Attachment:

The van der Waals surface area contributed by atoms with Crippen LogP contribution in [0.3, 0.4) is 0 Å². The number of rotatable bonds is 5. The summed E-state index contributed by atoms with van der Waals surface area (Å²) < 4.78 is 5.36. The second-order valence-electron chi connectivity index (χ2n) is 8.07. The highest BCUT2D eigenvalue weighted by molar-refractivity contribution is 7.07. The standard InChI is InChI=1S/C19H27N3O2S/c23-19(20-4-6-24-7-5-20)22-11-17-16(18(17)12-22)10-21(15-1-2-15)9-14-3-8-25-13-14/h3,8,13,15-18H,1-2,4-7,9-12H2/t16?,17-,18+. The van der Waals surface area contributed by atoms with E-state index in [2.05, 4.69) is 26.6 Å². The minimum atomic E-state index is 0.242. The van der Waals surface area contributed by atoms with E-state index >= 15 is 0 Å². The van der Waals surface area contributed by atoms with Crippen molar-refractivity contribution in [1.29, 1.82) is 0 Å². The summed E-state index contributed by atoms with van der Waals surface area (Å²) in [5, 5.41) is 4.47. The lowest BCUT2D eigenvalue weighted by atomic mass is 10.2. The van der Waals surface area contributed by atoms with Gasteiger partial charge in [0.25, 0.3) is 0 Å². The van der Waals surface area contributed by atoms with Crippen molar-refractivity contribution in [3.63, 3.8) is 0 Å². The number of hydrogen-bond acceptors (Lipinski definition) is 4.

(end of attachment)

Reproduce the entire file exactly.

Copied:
The van der Waals surface area contributed by atoms with Crippen LogP contribution in [0.3, 0.4) is 0 Å². The number of rotatable bonds is 5. The summed E-state index contributed by atoms with van der Waals surface area (Å²) < 4.78 is 5.36. The second-order valence-electron chi connectivity index (χ2n) is 8.07. The highest BCUT2D eigenvalue weighted by molar-refractivity contribution is 7.07. The standard InChI is InChI=1S/C19H27N3O2S/c23-19(20-4-6-24-7-5-20)22-11-17-16(18(17)12-22)10-21(15-1-2-15)9-14-3-8-25-13-14/h3,8,13,15-18H,1-2,4-7,9-12H2/t16?,17-,18+. The van der Waals surface area contributed by atoms with E-state index in [2.05, 4.69) is 26.6 Å². The minimum atomic E-state index is 0.242. The van der Waals surface area contributed by atoms with E-state index >= 15 is 0 Å². The van der Waals surface area contributed by atoms with Crippen molar-refractivity contribution in [1.29, 1.82) is 0 Å². The summed E-state index contributed by atoms with van der Waals surface area (Å²) in [5, 5.41) is 4.47. The lowest BCUT2D eigenvalue weighted by atomic mass is 10.2. The van der Waals surface area contributed by atoms with Gasteiger partial charge in [0.25, 0.3) is 0 Å². The van der Waals surface area contributed by atoms with Crippen molar-refractivity contribution in [3.63, 3.8) is 0 Å². The number of hydrogen-bond acceptors (Lipinski definition) is 4.